Trump on February 26 said the number of coronavirus cases in the US would be “close to zero” in a couple of days, despite all the evidence to the contrary and the fact epidemiologists across the country, like Feigl-Ding, were ringing alarm bells.
The US is now the center of the coronavirus pandemic, with over 1.6 million confirmed cases and nearly 99,000 reported fatalities, according to the latest numbers from Johns Hopkins University. Comparatively, South Korea, which had its first reported case of the virus on the same day as the US, has less than 12,000 confirmed cases and has seen fewer than 300 death. Experts have contributed this stark difference in case numbers to the seriousness with which South Korea approached the outbreak from day one.
‘These leaders have cost tens of thousands of lives in their countries’
With nearly 375,000 cases, Brazil has the second-highest number of infections. Nearly 24,000 Brazilians have died from COVID-19.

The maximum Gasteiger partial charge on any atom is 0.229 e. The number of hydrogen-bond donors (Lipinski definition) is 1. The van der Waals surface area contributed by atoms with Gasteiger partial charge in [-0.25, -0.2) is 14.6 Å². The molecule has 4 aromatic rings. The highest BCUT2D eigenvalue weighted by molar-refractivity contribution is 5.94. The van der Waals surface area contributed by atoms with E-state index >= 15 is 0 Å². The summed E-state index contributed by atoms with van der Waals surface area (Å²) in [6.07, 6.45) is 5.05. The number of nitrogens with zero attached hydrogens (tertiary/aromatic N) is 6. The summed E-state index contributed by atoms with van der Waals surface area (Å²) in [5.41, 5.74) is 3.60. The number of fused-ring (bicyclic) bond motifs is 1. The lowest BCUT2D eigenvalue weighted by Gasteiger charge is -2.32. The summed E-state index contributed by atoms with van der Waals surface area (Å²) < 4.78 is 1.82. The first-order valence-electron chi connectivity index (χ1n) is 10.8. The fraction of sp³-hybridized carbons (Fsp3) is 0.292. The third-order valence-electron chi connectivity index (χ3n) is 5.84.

Bolsonaro, much like Trump, has consistently downplayed the threat of COVID-19 and pushed against restrictions meant to quell the spread. Both leaders have misleadingly likened the virus to the flu, even as experts say COVID-19 is far deadlier based on the available evidence.
“Our lives have to go on. Jobs must be kept … We must, yes, get back to normal,” Bolsonaro said during a speech in March. “With my history as an athlete, if I were infected with the virus, I would have no reason to worry. I would feel nothing, or it would be at most just a little flu.”
When reporters recently asked Bolsonaro about the rising death toll in his country, he replied: “So what?”

 

Bolsonaro at a national flag-hoisting ceremony on May 12.


Adriano Machado/Reuters

A similar series of events has taken place in Russia, where there are over 362,000 confirmed cases of the virus, the third-highest number globally, and more than 3,800 reported deaths.
Putin was virtually nonexistent as a leader, staying in the background, in the early days of Russia’s outbreak. The Kremlin simultaneously claimed to have everything under control. But the facade didn’t last long, and the government began to face pushback. Anastasia Vasilieva, the head of an independent doctors’ union, was detained in April after she accused the Kremlin of lying when it came to the official number of COVID-19 cases.